Knowledge of horse nutrition has grown by leaps and bounds during the last 15 years. Research has become
more precise and critically evaluated. But more important, this research has given horse owners greater understanding of nutrition. They are more aware of the basic nutrients required by all classes of horses, than in past years.
When you feed horses, you need to have good understanding of their digestive system, including its physical
limitations, and important areas of digestion and absorption. Shows the important parts of the horse's gastrointestinal tract. Most digestion and absorption take place forward of the cecum and are similar to other simple-stomach animals like pigs. Digestion begins when the horse eats and its mouth releases enzymes. Then, as food enters the stomach and small intestines, the major digestive enzymes are released and digestion occurs. Major absorption occurs in the small intestines, with less nutrient absorption in the cecum and
Of course, the horse's hindgut is also functionally important, since microbial digestion takes place in it. A functional cecum is beneficial because it produces significant amounts of the B Vitamin complex and volatile fatty acids to help meet vitamin and energy requirements. Also note the size of the horse's stomach. Because it is small compared to the horse's size, many classes of horses are not able to consume enough forage to meet their nutrient requirements. Therefore, you need to provide concentrates and increase feeding frequency to support proper growth, development and performance.
|Horses Best Strongly|
All classes of horses (young, growing horses; horses at work; mature, idle horses; pregnant mares and lactating mares) must get enough essential nutrients: water, energy, protein, minerals and vitamins. All horses require a good, clean source of fresh water daily for normal physiological function. Clean the water buckets and tanks frequently, removing algae and other foreign material. Water deprivation is more common in winter than summer because of freezing temperatures.
Make every effort to ensure that water sources do not freeze, because with most species of animals water deprivation causes death quicker than starvation. Therefore, it is extremely important that a clean fresh source of water be supplied to horses at all times.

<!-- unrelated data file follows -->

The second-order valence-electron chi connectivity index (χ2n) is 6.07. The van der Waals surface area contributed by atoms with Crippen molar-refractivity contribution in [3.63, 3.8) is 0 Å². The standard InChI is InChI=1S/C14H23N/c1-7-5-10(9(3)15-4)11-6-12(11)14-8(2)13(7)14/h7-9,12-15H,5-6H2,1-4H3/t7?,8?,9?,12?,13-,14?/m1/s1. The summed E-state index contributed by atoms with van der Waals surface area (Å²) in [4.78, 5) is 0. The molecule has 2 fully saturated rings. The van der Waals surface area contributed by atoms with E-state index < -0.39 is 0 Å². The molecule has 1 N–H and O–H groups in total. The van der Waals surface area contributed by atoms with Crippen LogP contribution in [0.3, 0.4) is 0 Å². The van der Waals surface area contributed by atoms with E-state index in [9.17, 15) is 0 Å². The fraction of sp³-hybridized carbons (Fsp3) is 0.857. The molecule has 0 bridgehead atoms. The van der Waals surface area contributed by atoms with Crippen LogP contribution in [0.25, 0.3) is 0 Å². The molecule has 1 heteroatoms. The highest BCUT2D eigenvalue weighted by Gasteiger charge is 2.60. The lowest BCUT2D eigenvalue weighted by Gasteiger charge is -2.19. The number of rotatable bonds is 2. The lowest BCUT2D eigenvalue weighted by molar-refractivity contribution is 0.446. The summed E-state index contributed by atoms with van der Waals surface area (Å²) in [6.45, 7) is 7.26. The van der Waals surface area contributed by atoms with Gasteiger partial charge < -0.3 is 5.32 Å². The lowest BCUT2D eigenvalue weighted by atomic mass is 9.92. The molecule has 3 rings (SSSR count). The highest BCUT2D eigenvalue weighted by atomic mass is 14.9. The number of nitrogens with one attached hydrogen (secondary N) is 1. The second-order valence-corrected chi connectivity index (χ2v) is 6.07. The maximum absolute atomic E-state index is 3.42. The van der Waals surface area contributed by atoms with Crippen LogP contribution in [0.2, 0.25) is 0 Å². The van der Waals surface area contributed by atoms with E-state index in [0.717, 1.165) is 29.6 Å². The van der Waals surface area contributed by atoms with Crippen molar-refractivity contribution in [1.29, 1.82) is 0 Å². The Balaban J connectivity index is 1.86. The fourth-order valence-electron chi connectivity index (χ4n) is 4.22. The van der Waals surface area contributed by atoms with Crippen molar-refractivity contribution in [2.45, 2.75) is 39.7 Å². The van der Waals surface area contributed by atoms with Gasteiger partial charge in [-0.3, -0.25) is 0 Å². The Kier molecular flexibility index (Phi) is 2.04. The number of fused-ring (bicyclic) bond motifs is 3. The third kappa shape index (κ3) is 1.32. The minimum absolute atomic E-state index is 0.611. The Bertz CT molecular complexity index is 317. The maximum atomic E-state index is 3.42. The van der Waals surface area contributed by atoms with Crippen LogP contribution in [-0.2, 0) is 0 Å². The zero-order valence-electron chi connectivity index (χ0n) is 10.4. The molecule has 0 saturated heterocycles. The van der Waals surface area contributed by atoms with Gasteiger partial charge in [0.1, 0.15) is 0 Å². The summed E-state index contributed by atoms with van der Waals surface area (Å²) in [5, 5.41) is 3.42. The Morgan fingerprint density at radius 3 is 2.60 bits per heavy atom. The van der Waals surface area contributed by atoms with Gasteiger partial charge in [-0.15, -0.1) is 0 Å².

Horses Energy Supplement
Energy is what horses use to do work. Their energy requirements are influenced by age and by the work's
degree and duration. Young, growing horses, horses at high work intensities and lactating mares have the greatest requirement for energy. ATP is the basic unit of energy substance utilized at the cellular level. Energy is provided by the breakdown of starch and other soluble carbohydrates and from volatile fatty acids arising in the cecum as a result of microbial digestion of fibrous dietary components.
Cereal grains like corn, oats, barley, wheat, wheat byproducts, etc. are the primary energy sources found in
concentrate mixes. In most cases the greater the energy requirement, the greater the energy density (units of energy of the concentrate. For example, the horse in hard race training needs a more concentrated, energydense feed than the pregnant mare. Mature, idle horses and mares in the first 2 trimesters of pregnancy require less energy and therefore can meet their energy requirement on good quality hay or pasture alone.
In young, rapidly growing horses, horses at work and lactating mares the hay fed should be supplemented with concentrated energy sources to meet their energy requirements.
Horses Protein Supplement
Horses use protein to synthesize various body tissues, such as muscle. Proteins are composed of amino acids and will vary in amino acid composition. Currently, the exact amino acid requirements of horses are not known. But feeding an adequate source of protein should ensure that horses get the composition of amino acids they need. Protein requirements vary for different classes of horses. Young, growing horses have a higher requirement for protein because they are growing body tissues like muscle and bone.
Mature horses have a much lower requirement for protein than do young horses since mature horses need protein for maintenance of body tissue rather than growing new tissue. Note that horses with increased exercise do not need more protein than do horses not in training. They lose a small amount of nitrogen in the sweat, but the additional grain fed to meet the performance horse's energy needs will more than adequately provide for the increased nitrogen requirement without increasing the percent protein in the diet.
When protein is fed beyond what the horse requires, the body uses it as an energy source and excretes the unused nitrogen in the urine. Although doing so does not harm the horse, protein is a very expensive energy source. Both the forage and concentrate portions of the horse's diet supply protein. The quality of hay or forage fed will greatly influence how much protein is required in the concentrate. A good quality legume hay will contain from 14-18% crude protein and a high quality grass hay will contain 7.0-12% crude protein. Cereal grains will also supply protein in the diet. But depending on the class of horses being fed, the forage component of the diet may not be able to meet their protein requirement. Cereal grains will range in protein content from 8.0-12.0%. To meet the protein requirement of the young, growing horses you will need to
use a protein supplement.
Soybean meal is the most common protein supplement used in horse rations. Other protein supplement sources are available such as linseed meal, cottonseed meal, dried skim milk or commercially prepared protein supplements which may contain a combination of the above ingredients.